“At four years old my mother left and I was put up for adoption. Eventually my grandmother adopted me and my 2 year old baby sister Sara. This made me feel confused and scared because I did not know what was going on. Also I always felt out of place and like an outcast in my community: unaccepted.
At 19 I came to prison. After 16 years in prison I found myself institutionalized. I was not used to classrooms and socializing with people outside my own group. I felt uncomfortable and awkward especially when speaking with people from outside of prison, “free people”, who I viewed as authority figures, being a prisoner and them being free. I felt stigmatized.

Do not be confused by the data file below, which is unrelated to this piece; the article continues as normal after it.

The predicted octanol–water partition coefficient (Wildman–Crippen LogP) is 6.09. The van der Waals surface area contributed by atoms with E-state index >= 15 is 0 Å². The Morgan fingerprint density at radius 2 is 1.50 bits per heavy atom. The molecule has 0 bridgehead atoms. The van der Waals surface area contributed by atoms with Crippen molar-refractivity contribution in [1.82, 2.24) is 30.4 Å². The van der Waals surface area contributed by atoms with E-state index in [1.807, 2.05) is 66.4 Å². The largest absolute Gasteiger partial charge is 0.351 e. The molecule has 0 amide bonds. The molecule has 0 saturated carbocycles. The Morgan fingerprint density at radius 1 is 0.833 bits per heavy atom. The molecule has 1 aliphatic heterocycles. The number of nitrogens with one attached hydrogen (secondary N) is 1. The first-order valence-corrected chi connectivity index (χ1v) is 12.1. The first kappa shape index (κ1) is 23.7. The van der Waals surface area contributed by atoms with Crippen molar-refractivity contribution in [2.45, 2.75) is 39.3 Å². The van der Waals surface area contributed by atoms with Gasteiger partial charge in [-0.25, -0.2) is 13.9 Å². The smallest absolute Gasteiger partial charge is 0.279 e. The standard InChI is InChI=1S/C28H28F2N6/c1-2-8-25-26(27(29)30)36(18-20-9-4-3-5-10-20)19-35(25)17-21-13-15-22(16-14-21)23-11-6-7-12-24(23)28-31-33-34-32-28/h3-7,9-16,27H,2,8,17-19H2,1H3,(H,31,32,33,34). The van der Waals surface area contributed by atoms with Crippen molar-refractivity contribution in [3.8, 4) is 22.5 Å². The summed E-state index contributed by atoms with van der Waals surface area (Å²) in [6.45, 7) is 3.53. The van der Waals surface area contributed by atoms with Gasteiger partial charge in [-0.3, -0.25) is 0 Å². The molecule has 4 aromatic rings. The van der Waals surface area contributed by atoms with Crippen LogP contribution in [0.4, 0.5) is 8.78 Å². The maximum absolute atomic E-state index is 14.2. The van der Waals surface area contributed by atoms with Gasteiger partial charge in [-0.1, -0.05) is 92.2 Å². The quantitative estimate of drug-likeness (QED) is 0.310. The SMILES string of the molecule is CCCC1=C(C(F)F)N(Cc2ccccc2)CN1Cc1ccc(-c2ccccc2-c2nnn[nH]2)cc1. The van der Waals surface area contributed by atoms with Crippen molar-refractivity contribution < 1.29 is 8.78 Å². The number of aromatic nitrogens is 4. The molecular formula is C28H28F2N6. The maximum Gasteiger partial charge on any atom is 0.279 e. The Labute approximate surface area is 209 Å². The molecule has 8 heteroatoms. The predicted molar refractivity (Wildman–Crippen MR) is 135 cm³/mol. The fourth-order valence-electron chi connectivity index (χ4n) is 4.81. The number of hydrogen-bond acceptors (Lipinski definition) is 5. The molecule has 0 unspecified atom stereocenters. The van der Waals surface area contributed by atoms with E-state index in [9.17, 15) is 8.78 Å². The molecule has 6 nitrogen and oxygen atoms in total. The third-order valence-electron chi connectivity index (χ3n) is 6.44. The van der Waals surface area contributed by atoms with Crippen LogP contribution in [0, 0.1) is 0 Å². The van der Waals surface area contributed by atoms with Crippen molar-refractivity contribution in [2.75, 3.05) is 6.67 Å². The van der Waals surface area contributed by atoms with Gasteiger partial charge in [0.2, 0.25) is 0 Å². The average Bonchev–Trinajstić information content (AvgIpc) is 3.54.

Finally I got the courage to approach a volunteer member from the Alliance for CHANGE and their treatment of me as a regular person- respectful, compassionate- inspired and amazed me. It amazed me that these people cared enough to help me personally. By these interactions I felt motivated to give back, becoming a mentor. As time went by and I developed relationships with everyone; I became proactive in the Alliance, cross-training in the Reintegration Department and eventually becoming Co-leader of Reintegration. This enables me to help my fellow men in blue to prepare to be successful with parole and to be positive influences in their communities.
On March 11, 2014 I went before the parole board and was found suitable for parole. This was possible by the love and support in my life through the community here at San Quentin and through the volunteers who come in to work with the Alliance for CHANGE.”